Simply put, going behind just the text of a job description can tell you a lot more about what an employer is seeking in its next great employee. So when you’re putting together that custom resume – you’re tailoring your résumés to each position, aren’t you? – or getting ready for that key interview, remember what you deduced from the job posting and incorporate it into your impression.

How to Stand Out… for the Right Reasons

As hard as you might try to think like an employer, you aren’t the employer. Just like each one of us, every employer and interviewer is different. Some may be upbeat and outgoing, while others are more reserved and quiet. And unless you have some inside knowledge, you’ll have no clue what to expect.

But there are things many employers and interviewers have in common. For starters, they’ve probably poured over dozens, maybe hundreds of résumés, including yours. It’s easy to get “lost in the shuffle,” which is exactly where you don’t want to be in the hiring process.

So put yourself in an employer’s perspective. Imagine having to read, let’s say, 100 résumés for one position. Sounds exhausting, right? The first thing you’d likely do is start whittling down the pile by getting rid of résumés that come nowhere close to what you’re looking for. After that, you’d probably start looking for some of the right work experience, keywords and skill sets necessary to the position. And, finally, you might make your final cut based off the fine details – punctuation, proper formatting, grammar, overall look, etc.

Maybe you have 10 candidates you’d like to interview out of those 100. That’s quite the cut.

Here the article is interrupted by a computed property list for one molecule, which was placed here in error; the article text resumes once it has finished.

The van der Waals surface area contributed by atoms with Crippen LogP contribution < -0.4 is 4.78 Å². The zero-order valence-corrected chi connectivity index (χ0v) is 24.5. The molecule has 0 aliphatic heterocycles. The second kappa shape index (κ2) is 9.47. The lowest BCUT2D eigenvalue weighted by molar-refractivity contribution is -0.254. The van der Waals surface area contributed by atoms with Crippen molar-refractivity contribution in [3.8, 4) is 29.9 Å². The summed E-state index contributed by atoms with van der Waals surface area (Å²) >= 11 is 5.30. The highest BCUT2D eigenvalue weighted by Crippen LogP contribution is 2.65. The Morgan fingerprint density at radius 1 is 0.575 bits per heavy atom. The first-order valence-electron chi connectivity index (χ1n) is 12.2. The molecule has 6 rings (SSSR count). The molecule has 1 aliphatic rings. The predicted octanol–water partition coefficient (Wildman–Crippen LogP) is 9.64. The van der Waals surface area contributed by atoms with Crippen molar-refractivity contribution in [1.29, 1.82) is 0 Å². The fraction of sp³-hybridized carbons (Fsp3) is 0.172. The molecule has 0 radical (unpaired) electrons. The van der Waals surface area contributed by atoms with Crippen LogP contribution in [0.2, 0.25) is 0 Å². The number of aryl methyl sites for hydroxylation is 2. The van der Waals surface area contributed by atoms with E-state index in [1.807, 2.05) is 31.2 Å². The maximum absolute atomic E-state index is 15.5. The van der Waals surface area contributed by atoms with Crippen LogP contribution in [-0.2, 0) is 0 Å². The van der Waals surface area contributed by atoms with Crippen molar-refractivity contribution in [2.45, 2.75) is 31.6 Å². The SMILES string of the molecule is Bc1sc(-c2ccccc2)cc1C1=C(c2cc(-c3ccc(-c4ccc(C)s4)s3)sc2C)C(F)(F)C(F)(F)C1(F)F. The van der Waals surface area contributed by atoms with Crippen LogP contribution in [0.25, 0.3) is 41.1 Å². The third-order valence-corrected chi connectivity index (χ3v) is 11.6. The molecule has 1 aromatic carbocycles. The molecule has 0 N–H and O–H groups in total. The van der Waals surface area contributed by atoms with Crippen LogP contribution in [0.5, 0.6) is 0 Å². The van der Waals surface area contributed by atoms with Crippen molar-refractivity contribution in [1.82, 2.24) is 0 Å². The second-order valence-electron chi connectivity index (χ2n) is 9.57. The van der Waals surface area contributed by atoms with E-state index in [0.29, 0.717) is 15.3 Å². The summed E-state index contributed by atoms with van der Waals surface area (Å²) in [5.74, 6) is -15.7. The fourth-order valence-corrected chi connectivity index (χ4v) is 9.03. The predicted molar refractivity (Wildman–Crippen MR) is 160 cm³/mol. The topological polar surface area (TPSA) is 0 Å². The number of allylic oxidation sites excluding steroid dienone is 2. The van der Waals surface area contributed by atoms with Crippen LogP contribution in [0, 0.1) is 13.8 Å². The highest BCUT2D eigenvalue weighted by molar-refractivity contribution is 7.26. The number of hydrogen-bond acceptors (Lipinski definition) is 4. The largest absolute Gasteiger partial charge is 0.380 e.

Standing out on paper is tough to do. And it’s why you need to make sure your résumé looks professional and avoids the pitfalls many profiles can have.

Understanding the hiring process from an employer’s perspective goes beyond the résumé, though.

Let’s take the same approach with the interview process. Like résumé review, an employer might be interviewing dozens of candidates. Again, you need to stand out but in the right way. Part of the way you can do this is by putting yourself in the interviewer’s shoes once more. You likely understand you’re just one of a number of candidates.

An employer’s time is valuable, just like yours. And you wouldn’t want someone else making you wait because he or she wasn’t totally prepared, late or anything like that. Same thing goes when you’re in the actual interview. Some of us have the tendency to get a little longwinded in our answers. Remember, you’re on the employer’s time. It never hurts to stay to the point.